Marathi and Persian

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One of India's major tongues, Marathi is an Indo-Aryan language spoken by 83.1 million people in the western Indian state of Maharashtra.  For those who know Persian, it will sound uncannily familiar.

According to Pushkar Sohoni,

The Marathi language is heavily infused with Persian, which was widespread in administrative and military usage all over the Indian sub-continent for several hundred years. There are two essays in the early 20th century that detail this connection. One is in Marathi by the historian V.K. Rajwade titled 'marāṭhīvara phāraśī bhāṣecā prabhāva' (The influence of Persian on the Marathi language) written in the nineteen-teens. The other one is by the literary figure Baba-i Urdu Maulana Abdul Haq, written a couple of decades later, and titled similarly in English [Abdul Haq 'The Influence of Persian on Maharathi' in Islamic Culture (Hyderabad, 1936), pp. 533-609].

For more, see this article in Iranica online.

The first attempt at an ethnic cleansing of the language was done in the 1670s by the Maratha king Chhatrapati Shivaji, where he introduced a lexicon called the Rājyavyavahārakoṣa to completely purge the language of Persian loan-words and replace them with Sanskrit-derived constructions. It was a failure and heavily Persianised Marathi persisted. There were no more attempts at 'cleansing' the language till the nationalists under V.D. Savarkar in the 20th century.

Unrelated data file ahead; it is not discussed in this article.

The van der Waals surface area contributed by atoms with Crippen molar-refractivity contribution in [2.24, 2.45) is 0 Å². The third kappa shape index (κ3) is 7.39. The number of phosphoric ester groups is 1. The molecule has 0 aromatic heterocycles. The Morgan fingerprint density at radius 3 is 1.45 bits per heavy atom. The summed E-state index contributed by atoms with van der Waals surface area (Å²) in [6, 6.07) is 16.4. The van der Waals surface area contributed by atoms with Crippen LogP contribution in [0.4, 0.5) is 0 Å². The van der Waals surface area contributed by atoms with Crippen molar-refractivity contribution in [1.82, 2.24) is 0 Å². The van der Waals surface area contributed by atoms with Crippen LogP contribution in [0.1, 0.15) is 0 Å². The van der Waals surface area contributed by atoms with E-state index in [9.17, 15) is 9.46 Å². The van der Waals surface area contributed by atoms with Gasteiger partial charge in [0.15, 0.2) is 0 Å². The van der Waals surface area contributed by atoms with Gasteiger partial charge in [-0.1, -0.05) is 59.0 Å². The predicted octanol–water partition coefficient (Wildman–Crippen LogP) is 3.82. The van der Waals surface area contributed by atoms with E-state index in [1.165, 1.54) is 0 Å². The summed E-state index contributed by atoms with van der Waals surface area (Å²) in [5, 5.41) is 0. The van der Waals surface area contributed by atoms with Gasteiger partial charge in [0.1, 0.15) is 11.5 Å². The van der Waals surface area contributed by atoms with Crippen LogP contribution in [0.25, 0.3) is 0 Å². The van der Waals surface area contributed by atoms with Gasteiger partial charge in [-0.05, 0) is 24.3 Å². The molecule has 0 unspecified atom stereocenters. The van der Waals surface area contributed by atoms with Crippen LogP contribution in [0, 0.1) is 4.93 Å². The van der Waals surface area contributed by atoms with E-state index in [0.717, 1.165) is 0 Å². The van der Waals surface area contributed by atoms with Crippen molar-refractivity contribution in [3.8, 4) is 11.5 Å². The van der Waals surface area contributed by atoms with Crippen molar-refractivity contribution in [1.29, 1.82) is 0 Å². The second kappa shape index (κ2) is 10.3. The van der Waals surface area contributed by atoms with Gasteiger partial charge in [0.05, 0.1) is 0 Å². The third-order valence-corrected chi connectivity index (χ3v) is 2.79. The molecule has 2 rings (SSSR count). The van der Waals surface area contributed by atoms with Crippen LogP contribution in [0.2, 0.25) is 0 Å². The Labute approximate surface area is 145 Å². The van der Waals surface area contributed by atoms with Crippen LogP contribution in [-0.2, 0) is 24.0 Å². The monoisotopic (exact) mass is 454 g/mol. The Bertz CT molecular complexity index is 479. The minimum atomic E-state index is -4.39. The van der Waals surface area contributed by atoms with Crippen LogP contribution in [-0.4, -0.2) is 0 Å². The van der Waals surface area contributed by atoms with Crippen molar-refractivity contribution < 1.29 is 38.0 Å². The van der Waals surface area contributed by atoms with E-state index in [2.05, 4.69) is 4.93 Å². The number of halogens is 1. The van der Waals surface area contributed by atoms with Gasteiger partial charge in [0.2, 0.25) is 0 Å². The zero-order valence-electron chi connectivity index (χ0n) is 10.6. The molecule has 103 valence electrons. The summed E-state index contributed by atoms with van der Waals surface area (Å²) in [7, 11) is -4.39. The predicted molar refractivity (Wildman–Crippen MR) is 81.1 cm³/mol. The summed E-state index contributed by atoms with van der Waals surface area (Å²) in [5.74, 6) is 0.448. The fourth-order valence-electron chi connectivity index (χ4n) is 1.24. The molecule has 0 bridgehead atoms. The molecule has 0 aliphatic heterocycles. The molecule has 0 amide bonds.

Now, of course, Marathi is highly inflected with English at a spoken level as are many other Indian languages. Bhalchandra Nemade wrote a book, the title resonant with the earlier ones [Bhalchandra Nemade, The Influence of English on Marathi: A Sociolinguistic and Stylistic Study (Panaji, Goa : Rajhauns Vitaran, 1990)].

A rough estimate would be that 40 percent of Marathi vocabulary comes from Persian.  You can hear some of it for yourself in this 14:10 video:

"Similarities Between Persian and Marathi"

A comparable situation obtains for Punjabi.  See this 11:24 video:

"Similarities Between Persian and Punjabi"

This phenomenon induces Brian Spooner, who has been studying the role of Persian in South Asia and elsewhere in Asia for decades, to refer to what he calls "the Persianate world".

Languagehat has an instructive post:  "Persian as a Lingua Franca" (7/6/13), with 37 mostly useful comments:

David Blow has a brief TLS review (subscription only) of what sounds like a very interesting book, Literacy in the Persianate World: Writing and the Social Order, edited by Brian Spooner and William L. Hanaway (Table of Contents; note that the last article in the book is "Persian Scribes (munshi) and Chinese Literati (ru): The Power and Prestige of Fine Writing (adab/wenzhang)" by Victor H. Mair, a frequent Language Log contributor), and I thought I'd quote the final paragraph for its summary of the spread of Persian: